Wesson Denied Change Of Venue

January 20, 2005 — The state supreme court denied a motion for a change of venue.

The decision means the case will most likely remain in Fresno and in the courtroom of a judge with a track record of handling high profile cases.

Before Judge R.I. Putnam was elected to the bench, he defended and prosecuted clients. Putnam has presided over some infamous murder cases.

But a former law school classmate says the Wesson case will definitely test his legal skills.

Just last week, Judge R.I. Putnam sentenced William Carr to 26 years in a mental hospital for killing a man with an ax.

He gave life sentences to three defendants convicted of murdering a Fowler teen and the same sentence to a man, who after more than 30 years, was convicted of killing Fresno bar owner, Ara Arax.

Back in the 70’s, defense attorney Ernest Kinney and Judge Putnam were classmates at the San Joaquin School of Law. Although Kinney has never tried a case in Putnam’s court, he says the judge takes his job very seriously, “I personally feel if he was a little more laid back, humorous, not so serious it would be easier for the trial to proceed.”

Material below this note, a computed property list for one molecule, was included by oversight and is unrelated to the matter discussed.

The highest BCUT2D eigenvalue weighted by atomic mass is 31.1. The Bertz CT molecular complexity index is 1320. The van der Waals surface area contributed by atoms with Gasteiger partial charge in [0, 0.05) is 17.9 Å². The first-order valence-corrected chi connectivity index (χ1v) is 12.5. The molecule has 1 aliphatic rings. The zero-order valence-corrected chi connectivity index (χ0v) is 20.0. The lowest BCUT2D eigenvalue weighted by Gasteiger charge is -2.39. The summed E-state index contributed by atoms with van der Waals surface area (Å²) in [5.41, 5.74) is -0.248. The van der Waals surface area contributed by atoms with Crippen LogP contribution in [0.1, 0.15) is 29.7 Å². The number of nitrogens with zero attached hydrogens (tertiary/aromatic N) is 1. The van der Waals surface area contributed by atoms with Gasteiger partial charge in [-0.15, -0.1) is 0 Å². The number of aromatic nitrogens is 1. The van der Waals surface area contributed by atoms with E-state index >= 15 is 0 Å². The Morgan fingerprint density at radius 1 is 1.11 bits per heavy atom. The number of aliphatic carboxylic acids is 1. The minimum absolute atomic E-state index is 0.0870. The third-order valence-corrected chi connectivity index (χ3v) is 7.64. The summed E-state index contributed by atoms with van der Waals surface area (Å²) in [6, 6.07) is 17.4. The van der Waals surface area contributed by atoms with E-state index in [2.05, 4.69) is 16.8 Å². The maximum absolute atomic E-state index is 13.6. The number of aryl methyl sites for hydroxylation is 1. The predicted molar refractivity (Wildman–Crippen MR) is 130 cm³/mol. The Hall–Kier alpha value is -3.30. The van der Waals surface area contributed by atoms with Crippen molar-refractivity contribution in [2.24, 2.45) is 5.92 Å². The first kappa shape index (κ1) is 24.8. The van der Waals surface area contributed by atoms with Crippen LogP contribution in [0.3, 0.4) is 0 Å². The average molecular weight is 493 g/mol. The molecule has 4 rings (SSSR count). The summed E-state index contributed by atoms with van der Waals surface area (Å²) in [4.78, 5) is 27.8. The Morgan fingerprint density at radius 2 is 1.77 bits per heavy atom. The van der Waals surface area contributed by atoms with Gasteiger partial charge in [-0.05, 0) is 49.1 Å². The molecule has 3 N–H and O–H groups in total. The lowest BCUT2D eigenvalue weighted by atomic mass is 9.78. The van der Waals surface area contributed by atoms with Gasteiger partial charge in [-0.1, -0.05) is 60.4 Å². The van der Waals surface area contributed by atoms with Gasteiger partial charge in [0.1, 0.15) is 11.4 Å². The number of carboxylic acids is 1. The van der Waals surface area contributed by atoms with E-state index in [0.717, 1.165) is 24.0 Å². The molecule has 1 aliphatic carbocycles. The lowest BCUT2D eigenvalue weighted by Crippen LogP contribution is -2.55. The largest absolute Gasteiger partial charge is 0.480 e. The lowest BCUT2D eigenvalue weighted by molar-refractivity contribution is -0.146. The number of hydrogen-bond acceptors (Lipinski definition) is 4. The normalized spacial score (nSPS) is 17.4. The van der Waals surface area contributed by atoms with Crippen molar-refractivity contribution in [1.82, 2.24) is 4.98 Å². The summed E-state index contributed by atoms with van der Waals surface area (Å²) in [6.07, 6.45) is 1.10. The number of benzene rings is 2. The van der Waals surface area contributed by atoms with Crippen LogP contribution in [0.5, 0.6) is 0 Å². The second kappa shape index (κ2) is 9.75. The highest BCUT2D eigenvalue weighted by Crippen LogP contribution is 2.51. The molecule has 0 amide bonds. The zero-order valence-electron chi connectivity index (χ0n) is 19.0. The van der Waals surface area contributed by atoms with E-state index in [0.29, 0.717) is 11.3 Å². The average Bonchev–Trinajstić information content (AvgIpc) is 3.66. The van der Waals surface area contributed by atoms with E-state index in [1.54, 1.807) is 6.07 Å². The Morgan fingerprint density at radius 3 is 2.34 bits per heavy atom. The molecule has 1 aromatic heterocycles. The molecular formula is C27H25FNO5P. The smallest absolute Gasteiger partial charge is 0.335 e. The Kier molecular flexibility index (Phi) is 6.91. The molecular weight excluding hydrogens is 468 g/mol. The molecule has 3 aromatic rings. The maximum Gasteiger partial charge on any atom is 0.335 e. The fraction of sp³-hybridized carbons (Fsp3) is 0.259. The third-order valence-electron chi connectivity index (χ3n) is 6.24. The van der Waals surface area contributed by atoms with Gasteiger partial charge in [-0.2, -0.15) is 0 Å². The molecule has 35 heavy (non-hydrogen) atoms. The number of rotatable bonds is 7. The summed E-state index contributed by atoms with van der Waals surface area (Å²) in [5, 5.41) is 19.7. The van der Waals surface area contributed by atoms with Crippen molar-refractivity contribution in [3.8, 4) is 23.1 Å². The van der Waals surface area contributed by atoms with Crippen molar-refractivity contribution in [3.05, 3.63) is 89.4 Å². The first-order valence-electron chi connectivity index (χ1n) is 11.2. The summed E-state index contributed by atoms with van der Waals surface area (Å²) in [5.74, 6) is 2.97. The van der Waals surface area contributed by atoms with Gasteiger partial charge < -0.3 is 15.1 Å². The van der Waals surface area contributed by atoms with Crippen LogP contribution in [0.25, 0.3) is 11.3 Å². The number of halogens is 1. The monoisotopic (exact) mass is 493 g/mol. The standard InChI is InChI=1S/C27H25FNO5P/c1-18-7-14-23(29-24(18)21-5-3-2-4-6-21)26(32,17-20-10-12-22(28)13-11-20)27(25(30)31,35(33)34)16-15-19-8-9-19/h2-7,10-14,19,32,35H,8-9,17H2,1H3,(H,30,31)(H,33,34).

Judge Putnam has served as a deputy public defender and a prosecutor, and was presiding judge of the juvenile delinquency court, before his current position as superior court judge.

Last year, Putnam was assigned to the Marcus Wesson mass murder case.

Wesson is accused of killing nine of his children in March and also faces more than a dozen sex charges. Prosecutors are seeking the death penalty.

Kinney says Putnam’s previous trial experience will only enhance his handling of what’s expected to be one of the highest profile murder trials in Fresno County history, “I think when you’ve done some of these cases and they’ve proceeded and there hasn’t been big problems there’s been no reversals and big issues I can see some judges would say he was willing to take those let’s put him on this case.”

Jury selection for the Marcus Wesson mass murder trial is set for next Tuesday. They’re calling more than 2,000 potential jurors.

Testimony isn’t expected to begin until sometime in February.

Complete Wesson Murder Case Coverage

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ABC30.com, USA
Jan. 20, 2005

Religion News Blog posted this on Thursday January 20, 2005.
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